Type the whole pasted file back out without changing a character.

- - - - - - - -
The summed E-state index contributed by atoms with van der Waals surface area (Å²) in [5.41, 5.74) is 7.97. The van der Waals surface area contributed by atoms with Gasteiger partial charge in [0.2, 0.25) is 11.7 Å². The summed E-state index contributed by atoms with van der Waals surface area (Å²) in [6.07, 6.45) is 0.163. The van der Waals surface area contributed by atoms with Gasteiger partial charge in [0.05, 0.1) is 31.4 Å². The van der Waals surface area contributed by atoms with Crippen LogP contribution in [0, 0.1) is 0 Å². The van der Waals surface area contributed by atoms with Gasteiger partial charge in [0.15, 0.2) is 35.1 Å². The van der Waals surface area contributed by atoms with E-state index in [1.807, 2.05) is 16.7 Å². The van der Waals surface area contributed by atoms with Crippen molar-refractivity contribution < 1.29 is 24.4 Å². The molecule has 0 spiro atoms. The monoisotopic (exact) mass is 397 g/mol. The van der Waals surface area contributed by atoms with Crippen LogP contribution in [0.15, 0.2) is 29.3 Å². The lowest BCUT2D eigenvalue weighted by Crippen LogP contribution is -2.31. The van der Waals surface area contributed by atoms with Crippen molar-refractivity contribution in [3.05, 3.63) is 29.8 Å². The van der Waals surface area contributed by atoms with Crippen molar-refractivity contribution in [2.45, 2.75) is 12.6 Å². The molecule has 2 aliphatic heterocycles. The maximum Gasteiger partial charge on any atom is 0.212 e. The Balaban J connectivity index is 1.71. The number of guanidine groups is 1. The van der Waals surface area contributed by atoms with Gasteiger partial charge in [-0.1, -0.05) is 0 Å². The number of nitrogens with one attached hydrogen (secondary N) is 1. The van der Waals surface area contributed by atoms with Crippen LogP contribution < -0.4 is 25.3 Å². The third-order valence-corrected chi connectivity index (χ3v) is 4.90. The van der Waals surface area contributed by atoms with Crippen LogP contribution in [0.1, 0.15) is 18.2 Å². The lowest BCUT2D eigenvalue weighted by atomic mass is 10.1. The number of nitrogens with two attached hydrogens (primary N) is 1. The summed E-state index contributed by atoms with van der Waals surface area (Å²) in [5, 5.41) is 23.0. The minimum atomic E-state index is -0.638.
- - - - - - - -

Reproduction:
The summed E-state index contributed by atoms with van der Waals surface area (Å²) in [5.41, 5.74) is 7.97. The van der Waals surface area contributed by atoms with Gasteiger partial charge in [0.2, 0.25) is 11.7 Å². The summed E-state index contributed by atoms with van der Waals surface area (Å²) in [6.07, 6.45) is 0.163. The van der Waals surface area contributed by atoms with Gasteiger partial charge in [0.05, 0.1) is 31.4 Å². The van der Waals surface area contributed by atoms with Crippen LogP contribution in [0, 0.1) is 0 Å². The van der Waals surface area contributed by atoms with Gasteiger partial charge in [0.15, 0.2) is 35.1 Å². The van der Waals surface area contributed by atoms with E-state index in [1.807, 2.05) is 16.7 Å². The van der Waals surface area contributed by atoms with Crippen molar-refractivity contribution < 1.29 is 24.4 Å². The molecule has 0 spiro atoms. The monoisotopic (exact) mass is 397 g/mol. The van der Waals surface area contributed by atoms with Crippen LogP contribution in [0.15, 0.2) is 29.3 Å². The lowest BCUT2D eigenvalue weighted by Crippen LogP contribution is -2.31. The van der Waals surface area contributed by atoms with Crippen molar-refractivity contribution in [3.05, 3.63) is 29.8 Å². The van der Waals surface area contributed by atoms with Crippen molar-refractivity contribution in [2.45, 2.75) is 12.6 Å². The molecule has 2 aliphatic heterocycles. The maximum Gasteiger partial charge on any atom is 0.212 e. The Balaban J connectivity index is 1.71. The number of guanidine groups is 1. The van der Waals surface area contributed by atoms with Gasteiger partial charge in [-0.1, -0.05) is 0 Å². The number of nitrogens with one attached hydrogen (secondary N) is 1. The van der Waals surface area contributed by atoms with Crippen LogP contribution < -0.4 is 25.3 Å². The third-order valence-corrected chi connectivity index (χ3v) is 4.90. The van der Waals surface area contributed by atoms with Crippen LogP contribution in [0.1, 0.15) is 18.2 Å². The lowest BCUT2D eigenvalue weighted by atomic mass is 10.1. The number of nitrogens with two attached hydrogens (primary N) is 1. The summed E-state index contributed by atoms with van der Waals surface area (Å²) in [5, 5.41) is 23.0. The minimum atomic E-state index is -0.638.